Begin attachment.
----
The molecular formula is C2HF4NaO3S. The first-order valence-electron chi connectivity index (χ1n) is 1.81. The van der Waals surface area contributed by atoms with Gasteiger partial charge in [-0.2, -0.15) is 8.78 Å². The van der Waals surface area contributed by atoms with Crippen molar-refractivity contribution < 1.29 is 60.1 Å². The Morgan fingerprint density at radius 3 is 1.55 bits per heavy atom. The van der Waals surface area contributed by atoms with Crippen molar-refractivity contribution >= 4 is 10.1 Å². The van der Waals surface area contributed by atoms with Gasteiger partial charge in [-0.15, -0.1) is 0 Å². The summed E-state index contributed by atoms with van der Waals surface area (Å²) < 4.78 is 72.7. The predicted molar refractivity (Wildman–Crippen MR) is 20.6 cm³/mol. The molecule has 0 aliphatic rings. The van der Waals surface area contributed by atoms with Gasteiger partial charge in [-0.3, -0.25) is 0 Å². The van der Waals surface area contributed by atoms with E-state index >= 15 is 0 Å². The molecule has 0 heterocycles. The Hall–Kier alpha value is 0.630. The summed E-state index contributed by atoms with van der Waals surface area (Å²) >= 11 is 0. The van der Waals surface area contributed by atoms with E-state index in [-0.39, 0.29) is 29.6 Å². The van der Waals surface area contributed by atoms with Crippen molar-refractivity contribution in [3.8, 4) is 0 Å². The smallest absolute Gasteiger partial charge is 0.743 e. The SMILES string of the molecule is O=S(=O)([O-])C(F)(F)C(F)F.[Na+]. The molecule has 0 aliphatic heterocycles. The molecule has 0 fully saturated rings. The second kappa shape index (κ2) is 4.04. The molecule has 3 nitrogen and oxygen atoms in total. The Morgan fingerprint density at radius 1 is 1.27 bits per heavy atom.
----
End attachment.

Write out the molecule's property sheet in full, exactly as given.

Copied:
The molecular formula is C2HF4NaO3S. The first-order valence-electron chi connectivity index (χ1n) is 1.81. The van der Waals surface area contributed by atoms with Gasteiger partial charge in [-0.2, -0.15) is 8.78 Å². The van der Waals surface area contributed by atoms with Crippen molar-refractivity contribution < 1.29 is 60.1 Å². The Morgan fingerprint density at radius 3 is 1.55 bits per heavy atom. The van der Waals surface area contributed by atoms with Crippen molar-refractivity contribution >= 4 is 10.1 Å². The van der Waals surface area contributed by atoms with Gasteiger partial charge in [-0.15, -0.1) is 0 Å². The summed E-state index contributed by atoms with van der Waals surface area (Å²) < 4.78 is 72.7. The predicted molar refractivity (Wildman–Crippen MR) is 20.6 cm³/mol. The molecule has 0 aliphatic rings. The van der Waals surface area contributed by atoms with Gasteiger partial charge in [-0.3, -0.25) is 0 Å². The van der Waals surface area contributed by atoms with E-state index >= 15 is 0 Å². The molecule has 0 heterocycles. The Hall–Kier alpha value is 0.630. The summed E-state index contributed by atoms with van der Waals surface area (Å²) >= 11 is 0. The van der Waals surface area contributed by atoms with E-state index in [-0.39, 0.29) is 29.6 Å². The van der Waals surface area contributed by atoms with Crippen molar-refractivity contribution in [3.8, 4) is 0 Å². The smallest absolute Gasteiger partial charge is 0.743 e. The SMILES string of the molecule is O=S(=O)([O-])C(F)(F)C(F)F.[Na+]. The molecule has 0 aliphatic heterocycles. The molecule has 0 fully saturated rings. The second kappa shape index (κ2) is 4.04. The molecule has 3 nitrogen and oxygen atoms in total. The Morgan fingerprint density at radius 1 is 1.27 bits per heavy atom.